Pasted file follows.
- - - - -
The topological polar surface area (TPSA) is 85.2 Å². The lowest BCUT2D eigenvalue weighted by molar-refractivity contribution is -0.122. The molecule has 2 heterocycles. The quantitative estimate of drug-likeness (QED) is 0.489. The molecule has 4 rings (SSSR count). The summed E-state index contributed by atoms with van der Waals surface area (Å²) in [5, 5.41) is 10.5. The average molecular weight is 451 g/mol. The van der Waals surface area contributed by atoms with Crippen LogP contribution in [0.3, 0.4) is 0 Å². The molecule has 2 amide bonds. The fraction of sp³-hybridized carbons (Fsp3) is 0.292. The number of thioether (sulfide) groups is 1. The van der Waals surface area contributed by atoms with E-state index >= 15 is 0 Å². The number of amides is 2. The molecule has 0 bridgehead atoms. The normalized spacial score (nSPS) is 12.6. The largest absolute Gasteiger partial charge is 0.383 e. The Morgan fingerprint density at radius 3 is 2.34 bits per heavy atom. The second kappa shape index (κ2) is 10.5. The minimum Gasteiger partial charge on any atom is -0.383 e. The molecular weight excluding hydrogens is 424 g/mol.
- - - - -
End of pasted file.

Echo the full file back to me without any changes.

The topological polar surface area (TPSA) is 85.2 Å². The lowest BCUT2D eigenvalue weighted by molar-refractivity contribution is -0.122. The molecule has 2 heterocycles. The quantitative estimate of drug-likeness (QED) is 0.489. The molecule has 4 rings (SSSR count). The summed E-state index contributed by atoms with van der Waals surface area (Å²) in [5, 5.41) is 10.5. The average molecular weight is 451 g/mol. The van der Waals surface area contributed by atoms with Crippen LogP contribution in [0.3, 0.4) is 0 Å². The molecule has 2 amide bonds. The fraction of sp³-hybridized carbons (Fsp3) is 0.292. The number of thioether (sulfide) groups is 1. The van der Waals surface area contributed by atoms with E-state index >= 15 is 0 Å². The number of amides is 2. The molecule has 0 bridgehead atoms. The normalized spacial score (nSPS) is 12.6. The largest absolute Gasteiger partial charge is 0.383 e. The Morgan fingerprint density at radius 3 is 2.34 bits per heavy atom. The second kappa shape index (κ2) is 10.5. The minimum Gasteiger partial charge on any atom is -0.383 e. The molecular weight excluding hydrogens is 424 g/mol.